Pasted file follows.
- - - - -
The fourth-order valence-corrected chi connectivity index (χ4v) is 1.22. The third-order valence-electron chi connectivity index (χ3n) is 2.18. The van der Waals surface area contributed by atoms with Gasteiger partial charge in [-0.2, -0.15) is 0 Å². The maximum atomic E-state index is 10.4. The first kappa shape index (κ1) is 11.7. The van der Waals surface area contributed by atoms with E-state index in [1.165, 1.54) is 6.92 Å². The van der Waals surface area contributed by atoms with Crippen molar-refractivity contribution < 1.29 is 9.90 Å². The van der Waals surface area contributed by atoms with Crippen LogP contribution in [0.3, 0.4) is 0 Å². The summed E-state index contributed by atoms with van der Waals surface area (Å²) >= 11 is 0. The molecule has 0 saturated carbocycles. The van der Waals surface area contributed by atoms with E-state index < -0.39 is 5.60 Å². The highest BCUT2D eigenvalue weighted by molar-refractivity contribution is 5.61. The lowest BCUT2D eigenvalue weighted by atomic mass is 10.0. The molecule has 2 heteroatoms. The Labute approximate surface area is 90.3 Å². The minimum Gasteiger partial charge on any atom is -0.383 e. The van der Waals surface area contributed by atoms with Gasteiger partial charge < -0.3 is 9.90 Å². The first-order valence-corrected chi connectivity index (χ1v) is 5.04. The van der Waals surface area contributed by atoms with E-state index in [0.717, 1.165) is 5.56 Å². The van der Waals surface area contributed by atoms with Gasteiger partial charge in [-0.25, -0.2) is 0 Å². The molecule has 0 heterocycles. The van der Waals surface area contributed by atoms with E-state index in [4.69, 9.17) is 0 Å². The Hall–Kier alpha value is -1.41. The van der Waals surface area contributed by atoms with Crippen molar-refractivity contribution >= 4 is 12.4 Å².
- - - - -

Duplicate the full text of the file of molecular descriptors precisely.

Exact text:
The fourth-order valence-corrected chi connectivity index (χ4v) is 1.22. The third-order valence-electron chi connectivity index (χ3n) is 2.18. The van der Waals surface area contributed by atoms with Gasteiger partial charge in [-0.2, -0.15) is 0 Å². The maximum atomic E-state index is 10.4. The first kappa shape index (κ1) is 11.7. The van der Waals surface area contributed by atoms with E-state index in [1.165, 1.54) is 6.92 Å². The van der Waals surface area contributed by atoms with Crippen molar-refractivity contribution < 1.29 is 9.90 Å². The van der Waals surface area contributed by atoms with Crippen LogP contribution in [0.3, 0.4) is 0 Å². The summed E-state index contributed by atoms with van der Waals surface area (Å²) >= 11 is 0. The molecule has 0 saturated carbocycles. The van der Waals surface area contributed by atoms with E-state index < -0.39 is 5.60 Å². The highest BCUT2D eigenvalue weighted by molar-refractivity contribution is 5.61. The lowest BCUT2D eigenvalue weighted by atomic mass is 10.0. The molecule has 2 heteroatoms. The Labute approximate surface area is 90.3 Å². The minimum Gasteiger partial charge on any atom is -0.383 e. The van der Waals surface area contributed by atoms with Gasteiger partial charge < -0.3 is 9.90 Å². The first-order valence-corrected chi connectivity index (χ1v) is 5.04. The van der Waals surface area contributed by atoms with E-state index in [0.717, 1.165) is 5.56 Å². The van der Waals surface area contributed by atoms with Gasteiger partial charge in [-0.25, -0.2) is 0 Å². The molecule has 0 heterocycles. The van der Waals surface area contributed by atoms with E-state index in [4.69, 9.17) is 0 Å². The Hall–Kier alpha value is -1.41. The van der Waals surface area contributed by atoms with Crippen molar-refractivity contribution >= 4 is 12.4 Å².